Chris - They're saying false they got the marks?
Chris - I'm afraid it's not looking good for you two. It's not true. No, humans are the only primates, possibly the only animals with a chin. A chin’s more than just the bottom bit your face is also the bit where a skull protrudes out before it comes back into your lips. Now all other primates actually have jaws that sweep away from the lips. Quite funny because our early human ancestors did not have chins. And I did an interview with a gentleman who was working in Norfolk because there were some early human ancestors that would come up and have holidays in Norfolk, because Norfolk used to enjoy a Mediterranean type type climate some 750000 years ago. And this guy described these people as quite small, small brains. Obviously they'd come for the warm weather and they had no chin. And when this was broadcast in Australia the presenter there said see the British aristocracy obviously goes back a lot further than we used to think.
Lee - Now Chris I come from Suffolk and I could make some comments about people in Norfolk but I won't.
Chris - Should we do round 3 anyways? Tech yes or tech no. Does this technology actually exist? Is the question we're asking, Christina and John question for you. A toaster that prints your face on the bread you put into it. Tech yes or tech no?
Christina - How would that be possible? What do you think?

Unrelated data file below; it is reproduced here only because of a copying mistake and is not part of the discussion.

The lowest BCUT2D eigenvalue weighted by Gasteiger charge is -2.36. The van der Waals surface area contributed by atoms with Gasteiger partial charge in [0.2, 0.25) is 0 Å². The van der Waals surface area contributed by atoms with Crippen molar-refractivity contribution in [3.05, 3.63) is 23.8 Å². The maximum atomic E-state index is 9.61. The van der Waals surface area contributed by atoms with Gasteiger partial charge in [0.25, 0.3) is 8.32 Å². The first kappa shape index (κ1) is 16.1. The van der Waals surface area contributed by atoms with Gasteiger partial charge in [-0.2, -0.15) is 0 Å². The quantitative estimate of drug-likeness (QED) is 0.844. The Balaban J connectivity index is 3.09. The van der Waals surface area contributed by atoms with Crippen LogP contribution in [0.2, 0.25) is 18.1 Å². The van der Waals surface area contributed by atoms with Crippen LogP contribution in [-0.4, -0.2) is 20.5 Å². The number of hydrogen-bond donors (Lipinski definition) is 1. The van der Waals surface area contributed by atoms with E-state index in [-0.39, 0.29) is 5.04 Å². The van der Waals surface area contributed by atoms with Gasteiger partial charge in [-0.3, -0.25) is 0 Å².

John - I have no idea
Christina - Should we say yes because we said no last time?
John - I think it’s so outlandish that we should go for it.
Christina - Yeah it's too bizarre to not be true.
Chris - So is it tech yes or tech no they're going tech yes.
Chris - Yes. There's a company and they’re called Burnt Impressions and they will make a custom stencil for you so you can toast your face on slices of bread that you have at home.
John - Is that our prize?
Lee - I know the file format they have for that so I could have answered that.
Chris - So Lee is feeling hard done by, see if you can improve on this one then Lee. A belt that releases air bags when you fall over is that a tech yes or a tech no? a belt that if the unfortunate occasion you fall over rescues you with an airbag.
Lee - It’s ludicrous, let’s go yes.
Chris - Is it tech yes, they’re saying tech yes! Yes you actually scored a point!
Yes it is a tech yes. Hip-air make a wearable belt it detects when a person is falling over and deploys two airbags on each hip. The idea actually it's mainly for older people because of course falls are a serious issue for them and hip fractures cause enormous numbers of ill health and actually mortality especially in wintertime in older people so that's very important.
So you did get a point eventually that's absolutely brilliant but unfortunately you didn't win. So our winners this week for the Naked Scientist Big Brains of the Week is John and Christina. Very well done.
Christina - Thank you.
Chris - Give yourself a big round of applause and I think Lee as the loser, you and Stephen should give them an applause as well.